Dance the Moon Down by R.L. Bartram

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Dance the Moon Down by R.L. Bartram
Publisher: Authors On Line
Genre: Historical
Length: Full Length (301 pages)
Heat Level: Sensual
Rating: 3.5 Stars
Reviewed by Astilbe

In 1910, no one believed there would ever be a war with Germany. Safe in her affluent middle-class life, the rumours held no significance for Victoria either. It was her father’s decision to enroll her at university that began to change all that. There she befriendes the rebellious and outspoken Beryl Whittaker, an emergent suffragette, but it is her love for Gerald Avery, a talented young poet from a neighbouring university that sets the seal on her future. After a clandestine romance, they marry in January 1914, but with the outbreak of the First World War, Gerald volunteeres but within months has gone missing in France. Convinced that he is still alive, Victoria’s initial attempts to discover what has become of him, implicate her in a murderous assault on Lord Kitchener resulting in her being interrogated as a spy, and later tempted to adultery. Now virtually destitute, Victoria is reduced to finding work as a common labourer on a run down farm, where she discovers a world of unimaginable ignorance and poverty. It is only her conviction that Gerald will some day return that sustaines her through the dark days of hardship and privation as her life becomes a battle of faith against adversity.

There’s more than one way to be a hero.

The characterization in this novel is so nuanced that even characters who only participate in a portion of Victoria’s adventure feel just as well-rounded and three-dimensional as the protagonist herself. It was delightful to meet Victoria’s friends, neighbors, and coworkers and gradually explore the depths of their personalities. A few genuinely surprised me when certain facts were revealed or when colorful personality quirks spilled out of otherwise somber conversations.

At times certain characters voice opinions that are more suited to twenty-first century life than they would be for individuals who grew up at the turn of the twentieth century. Of course it is possible to grow up immersed in certain prejudices and assumptions about how society ought to function without continuing to endorse them as an adult, but at times in which I found their progressive stances unrealistic for the the World War I era because such a high percentage of the characters seemed to believe things that would have been extremely radical for their culture. Once I was jarred out of the narrative altogether because what was happening felt so unlikely to have actually occurred.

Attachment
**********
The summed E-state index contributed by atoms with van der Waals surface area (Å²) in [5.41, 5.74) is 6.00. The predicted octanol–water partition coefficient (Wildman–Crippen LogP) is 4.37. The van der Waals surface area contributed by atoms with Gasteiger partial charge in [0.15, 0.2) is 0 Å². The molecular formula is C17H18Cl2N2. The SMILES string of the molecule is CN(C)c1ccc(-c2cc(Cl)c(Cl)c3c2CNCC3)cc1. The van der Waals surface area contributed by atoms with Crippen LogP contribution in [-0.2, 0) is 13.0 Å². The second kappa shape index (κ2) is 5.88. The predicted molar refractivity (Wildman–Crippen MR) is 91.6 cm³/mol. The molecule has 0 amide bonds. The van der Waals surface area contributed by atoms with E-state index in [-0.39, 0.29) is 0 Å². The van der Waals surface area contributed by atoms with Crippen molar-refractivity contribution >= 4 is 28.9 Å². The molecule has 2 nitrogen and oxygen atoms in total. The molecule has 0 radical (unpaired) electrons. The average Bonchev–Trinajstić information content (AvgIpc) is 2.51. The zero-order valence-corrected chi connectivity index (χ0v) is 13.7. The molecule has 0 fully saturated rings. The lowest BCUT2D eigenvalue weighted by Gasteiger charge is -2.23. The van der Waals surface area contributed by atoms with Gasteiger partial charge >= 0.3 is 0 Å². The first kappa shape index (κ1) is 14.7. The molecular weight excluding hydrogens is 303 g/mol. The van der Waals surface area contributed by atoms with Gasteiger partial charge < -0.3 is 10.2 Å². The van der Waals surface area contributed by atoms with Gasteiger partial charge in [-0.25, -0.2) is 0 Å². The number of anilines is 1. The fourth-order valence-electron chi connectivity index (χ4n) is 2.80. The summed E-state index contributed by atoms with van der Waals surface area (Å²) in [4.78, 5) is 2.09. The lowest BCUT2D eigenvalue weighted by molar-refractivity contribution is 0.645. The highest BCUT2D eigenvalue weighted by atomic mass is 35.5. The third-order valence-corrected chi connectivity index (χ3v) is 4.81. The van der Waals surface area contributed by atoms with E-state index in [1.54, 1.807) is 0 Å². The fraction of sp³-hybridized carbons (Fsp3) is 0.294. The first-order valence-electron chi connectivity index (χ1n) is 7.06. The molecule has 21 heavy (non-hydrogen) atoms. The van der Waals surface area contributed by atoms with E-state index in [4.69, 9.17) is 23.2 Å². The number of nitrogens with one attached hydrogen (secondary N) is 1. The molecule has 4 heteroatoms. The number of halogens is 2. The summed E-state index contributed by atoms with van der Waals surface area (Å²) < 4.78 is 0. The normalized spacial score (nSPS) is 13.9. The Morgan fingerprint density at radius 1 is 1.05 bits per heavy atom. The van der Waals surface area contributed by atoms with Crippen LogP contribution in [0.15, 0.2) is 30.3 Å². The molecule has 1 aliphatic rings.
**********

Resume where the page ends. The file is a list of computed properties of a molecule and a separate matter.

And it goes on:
The plot is full of details about what World War I was like for civilians that I had never heard of before. It also includes references to events and social mores from that decade that I was familiar with but that are not necessarily common knowledge. The author clearly spent a great deal of time researching this time period, and his hard work pays off with a story that reads more like a memoir than a work of fiction. For a short time I actually wondered if it was loosely based on true events!

While Victoria’s experience of the war is utterly fascinating, the author has a tendency to tell readers what is happening to her and her community rather than show it. Earlier chapters tend to do this more often than later ones, but I would have given this book a much higher rating had the scenes that describe what happens to the land and the people who rely on it been written with more subtlety. There is a lot of great material in the plot, it just never quite had the chance to have an emotional impact on this reader because I was so often told how it made those individuals feel instead of being shown their reactions to those scenes.

A list of characters is included just before the first chapter begins. While I found it really useful when trying to recall the identities of people who only show up occasionally, there are a handful of spoilers sprinkled in this list. It is something that can be skipped for readers who strongly prefer not to know what will happen ahead of time. Anyone who chooses to use it can avoid nearly all of the spoilers by ignoring the short descriptions after some of the character’s names.

I couldn’t stop reading Dance the Moon Down until I knew how it ended. This is a great choice for history buffs and fans of romance alike.

Comments

  1. Karen H in NC says:

    With my love of Downton Abbey and that particular time period, I am always on the lookout for books set in the early 20th century. Based on your review, I read the excerpts at Amazon for this book. I was struck by the fact that it was the father who wanted Victoria to attend college rather than her mother. That just seemed odd during that time period. I also wondered why, if she was from an affluent, middle-class family, why she fell on such financial hard times. Could her family not help her? I was not impressed by the first few pages. It just didn’t grab me and I probably wouldn’t read the entire book.

  2. It’s really difficult to respond to your questions without giving away spoilers, Karen. They are answered in the book, though.

    What other books from this time period have you enjoyed?

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